Bangkok is sweaty, sleazy and you’re sinning just by being there.
I stepped out of the Bangkok airport at 6 in the morning and it was already 29 degrees outside. It’s like you’ve never been hot before, not really and I imagine the elevator doors opening to hell must be modelled on arrival in Thailand.
Having spent the last 6 months in India, adjusting to Thai realities takes me a while. They have luxuries like cars in good condition, air-conditioned shops, pavements, for christ’s sake. In short, Tom Waits’ lament that ‘everything is broken and no one speaks English’ is only half-correct. If only India could take a lesson from the Thais in getting shit done.
I find the last surviving wooden guesthouse in Bangkok and bang my head on the doorway, a standard in the land of short people where the western traveler is so often Gulliver. There’s no room for me but by virtue of smiling and saying ‘mai pen rai’ (‘It doesn’t matter’, the Thai mantra) they change their minds and a key is produced. Ten minutes later I’m venerating the fan and shaking out the contents of my rucksack like the facts of my life onto the floor.
You can eat street food in Thailand and not get sick. Again, I remember that I’m not in India where they invent new parasitic pathogens every day on the average samosa stall. After buying assorted bags of fruit, bags of rice, bags of kebabs – everything comes in plastic bags, often two – I find myself walking around foolishly with an armful of trash, not wanting to dump it in the gutter because, unlike India, there are no cows to come along and eat it all.
Another thing in Thailand – you have to drink all the time to replace your fluids but there’s never anywhere to piss. All the traveler can hope for is to sweat it all out before the bladder fills up. So now I know two things about the Thais – they eat their own plastic bags and they never piss. Or they dispose of both in secret locations that they’re hardly likely to reveal to the average hairy, smelly farang.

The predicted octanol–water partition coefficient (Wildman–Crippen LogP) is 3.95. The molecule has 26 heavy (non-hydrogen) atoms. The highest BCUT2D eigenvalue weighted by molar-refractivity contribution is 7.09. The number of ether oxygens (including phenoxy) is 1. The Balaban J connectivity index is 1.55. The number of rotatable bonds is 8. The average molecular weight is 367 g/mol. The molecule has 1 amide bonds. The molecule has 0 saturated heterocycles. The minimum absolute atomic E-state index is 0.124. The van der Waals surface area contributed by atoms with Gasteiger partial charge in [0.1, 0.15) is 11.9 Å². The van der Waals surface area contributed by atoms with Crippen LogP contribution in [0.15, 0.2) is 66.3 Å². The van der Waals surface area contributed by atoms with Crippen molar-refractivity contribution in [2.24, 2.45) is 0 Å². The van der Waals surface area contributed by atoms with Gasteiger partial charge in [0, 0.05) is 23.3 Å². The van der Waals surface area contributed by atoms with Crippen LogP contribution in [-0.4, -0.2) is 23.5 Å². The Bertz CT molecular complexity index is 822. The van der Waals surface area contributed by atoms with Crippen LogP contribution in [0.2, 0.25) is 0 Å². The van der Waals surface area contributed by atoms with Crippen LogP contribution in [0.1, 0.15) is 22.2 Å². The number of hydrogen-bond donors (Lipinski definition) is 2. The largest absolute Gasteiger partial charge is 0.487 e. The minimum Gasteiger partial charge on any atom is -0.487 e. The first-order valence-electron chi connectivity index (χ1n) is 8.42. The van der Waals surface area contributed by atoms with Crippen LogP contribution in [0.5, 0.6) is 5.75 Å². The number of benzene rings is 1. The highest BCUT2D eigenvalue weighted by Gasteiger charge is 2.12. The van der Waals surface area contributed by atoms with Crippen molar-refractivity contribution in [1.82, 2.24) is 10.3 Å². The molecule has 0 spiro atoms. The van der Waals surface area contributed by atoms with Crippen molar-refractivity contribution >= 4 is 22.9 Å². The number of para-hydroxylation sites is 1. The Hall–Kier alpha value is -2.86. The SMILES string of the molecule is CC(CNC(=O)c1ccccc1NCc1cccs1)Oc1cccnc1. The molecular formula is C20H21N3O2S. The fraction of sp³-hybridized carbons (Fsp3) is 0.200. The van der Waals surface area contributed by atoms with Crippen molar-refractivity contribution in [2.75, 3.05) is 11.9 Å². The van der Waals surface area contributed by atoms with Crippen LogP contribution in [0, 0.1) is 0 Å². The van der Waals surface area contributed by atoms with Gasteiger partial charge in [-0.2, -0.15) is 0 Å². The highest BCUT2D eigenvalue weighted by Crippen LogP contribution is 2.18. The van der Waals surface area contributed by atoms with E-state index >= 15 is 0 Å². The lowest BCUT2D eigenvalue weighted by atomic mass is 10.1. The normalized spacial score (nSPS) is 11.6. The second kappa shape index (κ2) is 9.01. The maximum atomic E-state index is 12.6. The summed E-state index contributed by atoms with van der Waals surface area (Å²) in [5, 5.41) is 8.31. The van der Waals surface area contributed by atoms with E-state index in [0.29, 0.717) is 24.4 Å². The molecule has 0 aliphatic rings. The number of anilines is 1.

But you’ll never find anyone quite as polite as the Thais, who actually look like they mean it. Unlike the Japanese, who, as Paul Theroux observed, have refined their courtesy to an extent that it’s indistinguishable from their rudeness. The Thais on the other hand respond to your palms joined together wadi with surprise and eagarness, often bowing deeper than you to show respect.
Even a properly-performed wadi (don’t embarrass yourself or the Thais by saluting waiters) and 20 words of Thai will cut through the impassive contempt they reserve for the backpacker hordes. Never mind that, due to the tonal nature of the language where one word can mean 5 different things, instead of asking your way to the bus station you’ll end up enquiring after the health of their guinea pig. They still appreciate the effort. Why the fuck should they have to speak English anyway?
The service economy for tourists in Thailand is efficient, economical and quite disheartening. Again, unlike the happy chaos of India, the Thais have got servicing the needs of travelers down to the last baht. You want massage, you want pad thai noodles, you want cheap t-shirt, you want pirate DVD’s, you want hair extension, you want buy silver, you want learn dive, you want learn Thai cooking, you want lady boy?
Oops. I knew we’d get there in the end. The logical conclusion of a sub-culture of instant gratification is that it should end in the sex industry but I don’t feel like getting into that right now. But it’s always in the air in Bangkok. You can feel, smell, taste the sin in the air and the sordid atmosphere invades your lungs, lodges itself in the pores of your skin, gets stuck between your teeth.
And in a way, whether you get on the bus to Patpong every night or not, you still experience it just by being there.